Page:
Hostile to a broader mobilization of teachers throughout the country, the unions have sought to boost illusions that maneuvers with bought-and-paid for politicians will address the school funding crisis.

Responding to the strike, Governor Fallin, who has handed out massive tax cuts to the state’s oil and gas industry, said in statement, “Just like Oklahoma families, we are only able to do what our budget allows… We must be responsible not to neglect other areas of need in the state such as corrections and health and human services as we continue to consider additional education funding measures.”

One Republican legislator, Kevin McDugle of Broken Arrow, in a Facebook livestream he later deleted, denounced the teachers for protesting inside the capitol and claimed legislative assistants had been sent home because of “death threats.” The threats, he claimed, were “not necessarily” from Oklahoma teachers but could have come from outside protesters from “Chicago and California.” McDugle said, “All year long, we supported you and now you’re going to come and act like this, after you got a raise. Go right ahead. Be pissed at me if you want to.”

While Republicans steadfastly opposed any further funding measures, the state Democrats who supported the bogus funding bill last week postured as champions of the teachers, with backing of the unions. On Tuesday, Democrats brought a bill to the floor of the House to repeal a capital gains tax reduction, which they knew would be blocked by the Republican-controlled House, and then marched out of the chambers with their fists up in the air.

This was nothing but a cynical charade. The capital gains tax cut, which benefits the state’s hundreds of millionaires and robs an average of $100 million each year in revenue, was authored by Democratic state senators, backed by Governor Fallin’s Democratic predecessor, Brad Henry, and passed by Democratic-controlled House in 2004. At the time Henry said the capital gains tax and permanently reducing the top income tax rate for the rich would “encourage new investment and boost our economy.”

The OEA and the AFT are working desperately with state Democrats and Republicans to come up with some type of gesture to get teachers back to the classrooms. The unions have said they would call off the strike if legislators agreed to fill a $50 million budget gap created by the last-minute repeal of the hotel/motel tax included in the funding bill and pass a bill that would increase revenue by allowing “ball and dice” gambling and find “additional” resources to fund schools.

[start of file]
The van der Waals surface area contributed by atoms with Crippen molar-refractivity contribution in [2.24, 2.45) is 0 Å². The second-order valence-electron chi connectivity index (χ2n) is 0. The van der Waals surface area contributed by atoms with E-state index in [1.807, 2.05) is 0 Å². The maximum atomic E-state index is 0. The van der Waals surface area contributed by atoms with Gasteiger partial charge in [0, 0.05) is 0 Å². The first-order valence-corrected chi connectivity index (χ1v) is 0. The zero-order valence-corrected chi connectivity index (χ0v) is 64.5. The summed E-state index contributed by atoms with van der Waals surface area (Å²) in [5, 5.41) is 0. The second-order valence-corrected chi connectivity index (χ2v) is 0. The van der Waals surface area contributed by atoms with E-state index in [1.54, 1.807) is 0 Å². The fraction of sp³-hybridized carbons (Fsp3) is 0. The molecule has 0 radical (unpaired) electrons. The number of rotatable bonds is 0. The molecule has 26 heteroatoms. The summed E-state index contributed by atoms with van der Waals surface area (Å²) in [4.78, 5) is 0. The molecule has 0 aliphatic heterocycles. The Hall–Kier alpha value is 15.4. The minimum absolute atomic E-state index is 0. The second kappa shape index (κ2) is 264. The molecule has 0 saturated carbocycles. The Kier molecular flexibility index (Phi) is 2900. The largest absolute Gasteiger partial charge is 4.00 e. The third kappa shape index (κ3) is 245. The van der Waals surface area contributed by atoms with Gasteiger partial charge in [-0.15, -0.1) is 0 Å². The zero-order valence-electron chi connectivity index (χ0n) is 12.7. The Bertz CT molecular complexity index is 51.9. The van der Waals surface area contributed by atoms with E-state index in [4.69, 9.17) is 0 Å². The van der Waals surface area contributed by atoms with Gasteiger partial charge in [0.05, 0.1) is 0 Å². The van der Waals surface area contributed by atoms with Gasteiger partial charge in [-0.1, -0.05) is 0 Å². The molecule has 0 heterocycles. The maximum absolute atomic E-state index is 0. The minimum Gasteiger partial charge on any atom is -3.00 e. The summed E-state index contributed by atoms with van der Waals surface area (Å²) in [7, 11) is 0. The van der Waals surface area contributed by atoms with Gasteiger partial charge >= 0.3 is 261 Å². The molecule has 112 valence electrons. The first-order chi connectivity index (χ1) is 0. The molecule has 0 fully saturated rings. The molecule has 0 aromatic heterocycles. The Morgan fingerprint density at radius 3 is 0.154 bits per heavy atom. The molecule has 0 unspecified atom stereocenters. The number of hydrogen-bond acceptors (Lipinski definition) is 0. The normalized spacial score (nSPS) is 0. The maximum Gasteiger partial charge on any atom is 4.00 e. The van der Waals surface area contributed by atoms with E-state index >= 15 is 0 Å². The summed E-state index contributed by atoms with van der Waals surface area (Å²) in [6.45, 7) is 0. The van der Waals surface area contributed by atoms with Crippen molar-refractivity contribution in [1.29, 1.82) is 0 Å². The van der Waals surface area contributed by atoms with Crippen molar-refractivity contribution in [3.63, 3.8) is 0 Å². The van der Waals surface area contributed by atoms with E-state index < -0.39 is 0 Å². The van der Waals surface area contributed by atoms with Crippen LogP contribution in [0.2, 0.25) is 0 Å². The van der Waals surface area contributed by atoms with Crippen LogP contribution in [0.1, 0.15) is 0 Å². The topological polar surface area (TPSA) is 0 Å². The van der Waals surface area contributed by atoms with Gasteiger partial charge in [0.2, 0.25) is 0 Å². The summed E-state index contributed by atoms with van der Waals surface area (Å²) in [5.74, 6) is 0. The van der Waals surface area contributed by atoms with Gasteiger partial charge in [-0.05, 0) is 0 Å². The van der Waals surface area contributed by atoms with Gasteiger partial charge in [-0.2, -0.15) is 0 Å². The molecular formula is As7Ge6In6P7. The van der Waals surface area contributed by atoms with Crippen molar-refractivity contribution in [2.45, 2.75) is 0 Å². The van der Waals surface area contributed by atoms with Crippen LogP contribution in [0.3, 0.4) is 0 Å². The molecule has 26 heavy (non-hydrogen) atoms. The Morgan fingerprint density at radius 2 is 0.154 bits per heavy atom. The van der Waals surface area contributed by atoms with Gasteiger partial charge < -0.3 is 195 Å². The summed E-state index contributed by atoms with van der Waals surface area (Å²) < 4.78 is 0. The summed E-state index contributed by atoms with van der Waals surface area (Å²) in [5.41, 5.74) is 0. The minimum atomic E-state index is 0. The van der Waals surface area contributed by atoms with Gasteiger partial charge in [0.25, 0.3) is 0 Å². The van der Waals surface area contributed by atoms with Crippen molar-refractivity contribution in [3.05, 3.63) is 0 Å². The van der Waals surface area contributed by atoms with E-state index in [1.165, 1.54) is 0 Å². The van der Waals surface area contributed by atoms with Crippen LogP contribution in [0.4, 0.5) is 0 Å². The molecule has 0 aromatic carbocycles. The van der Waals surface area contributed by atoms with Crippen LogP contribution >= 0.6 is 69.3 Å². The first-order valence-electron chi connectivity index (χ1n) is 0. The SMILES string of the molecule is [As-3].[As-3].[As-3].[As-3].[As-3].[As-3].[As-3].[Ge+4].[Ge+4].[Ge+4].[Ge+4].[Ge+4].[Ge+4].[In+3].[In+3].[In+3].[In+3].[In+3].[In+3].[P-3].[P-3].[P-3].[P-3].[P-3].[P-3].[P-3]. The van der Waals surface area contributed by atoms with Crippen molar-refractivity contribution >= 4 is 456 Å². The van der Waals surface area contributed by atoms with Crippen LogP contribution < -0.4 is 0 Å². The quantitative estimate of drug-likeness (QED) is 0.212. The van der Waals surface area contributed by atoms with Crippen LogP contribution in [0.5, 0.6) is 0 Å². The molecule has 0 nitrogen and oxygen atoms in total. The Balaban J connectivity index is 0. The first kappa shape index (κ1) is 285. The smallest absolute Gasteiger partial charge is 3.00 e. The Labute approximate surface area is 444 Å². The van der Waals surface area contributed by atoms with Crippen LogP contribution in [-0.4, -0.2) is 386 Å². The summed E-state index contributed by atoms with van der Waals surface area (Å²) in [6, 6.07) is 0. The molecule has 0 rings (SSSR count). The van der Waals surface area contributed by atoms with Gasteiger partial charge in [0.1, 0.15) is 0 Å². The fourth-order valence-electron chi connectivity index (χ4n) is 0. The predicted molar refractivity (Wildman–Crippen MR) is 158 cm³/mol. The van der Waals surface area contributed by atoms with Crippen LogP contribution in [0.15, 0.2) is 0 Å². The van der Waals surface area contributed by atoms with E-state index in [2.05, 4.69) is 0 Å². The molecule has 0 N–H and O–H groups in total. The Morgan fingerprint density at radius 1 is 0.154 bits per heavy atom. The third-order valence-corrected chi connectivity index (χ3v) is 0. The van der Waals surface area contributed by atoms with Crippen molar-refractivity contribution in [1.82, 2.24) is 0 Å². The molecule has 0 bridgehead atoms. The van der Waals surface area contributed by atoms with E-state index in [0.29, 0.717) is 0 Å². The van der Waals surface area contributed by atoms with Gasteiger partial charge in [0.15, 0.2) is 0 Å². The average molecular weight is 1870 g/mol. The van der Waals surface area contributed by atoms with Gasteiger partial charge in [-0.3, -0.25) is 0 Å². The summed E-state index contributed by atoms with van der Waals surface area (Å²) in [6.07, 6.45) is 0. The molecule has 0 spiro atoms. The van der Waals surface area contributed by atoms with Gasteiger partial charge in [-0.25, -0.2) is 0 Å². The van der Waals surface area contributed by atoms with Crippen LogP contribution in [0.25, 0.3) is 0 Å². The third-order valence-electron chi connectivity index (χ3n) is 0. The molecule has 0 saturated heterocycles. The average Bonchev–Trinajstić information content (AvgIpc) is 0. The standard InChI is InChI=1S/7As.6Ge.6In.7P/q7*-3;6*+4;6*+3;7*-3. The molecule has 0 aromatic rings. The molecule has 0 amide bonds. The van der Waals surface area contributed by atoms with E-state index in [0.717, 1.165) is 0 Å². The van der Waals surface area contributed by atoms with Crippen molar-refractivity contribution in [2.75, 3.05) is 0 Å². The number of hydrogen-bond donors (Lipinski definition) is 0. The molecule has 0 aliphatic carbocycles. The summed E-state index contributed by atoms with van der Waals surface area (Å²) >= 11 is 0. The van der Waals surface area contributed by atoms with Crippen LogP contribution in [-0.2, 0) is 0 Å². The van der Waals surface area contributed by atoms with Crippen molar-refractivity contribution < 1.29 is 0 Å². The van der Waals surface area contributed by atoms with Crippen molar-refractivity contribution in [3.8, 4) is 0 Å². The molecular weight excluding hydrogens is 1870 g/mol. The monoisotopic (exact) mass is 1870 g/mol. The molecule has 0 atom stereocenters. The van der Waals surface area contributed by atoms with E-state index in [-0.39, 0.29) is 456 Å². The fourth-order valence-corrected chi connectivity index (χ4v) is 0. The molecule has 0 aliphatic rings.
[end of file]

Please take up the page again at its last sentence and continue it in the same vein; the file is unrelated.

None of these measures—based on further regressive taxes on the working class and the poor, just like past lottery and gambling schemes—would seriously address the 11 years of consecutive school funding cuts implemented by Democrats and Republicans alike.

The strike is at critical juncture. The unions want to wear down teachers with fruitless lobbying campaigns, while awaiting a shift by school superintendents and local school boards to move against the strikers and threaten teachers with punitive measures.

The only way to prevent this sabotage is for teachers to elect rank-and-file committees, completely independent of the anti-working class unions, to launch a campaign to mobilize the broadest support throughout the working class to back the teachers. These committees should also reach out to teachers in Arizona, Kentucky, New Mexico, Colorado and throughout the US to organize a national strike to defend public education.

A seventh grade student at the rally in Oklahoma City

Yesterday, the Tampa Bay Times reported that teachers in Florida are setting up Facebook pages to press for a statewide strike. In response, the Florida Education Association posted a statement on its website saying that a strike was illegal and “not appropriate and comes with harsh consequences.”

On Monday, an AP world history teacher from the Miami-Dade public school system launched a Facebook group, Florida Educators United, with the message: “As underpaid teachers from West Virginia, to Oklahoma, to Kentucky, and Arizona use social media to organize both from within, and independently of, established unions, this group seeks to unite Florida educators and their supporters to raise awareness and encourage activism amongst public school teachers, parents, and students from across the Sunshine state.”

Nadia Zananiri, the organizer of the page, said she would rather the unions take action, “but they aren’t. … We have lost faith in our unions to accomplish anything.”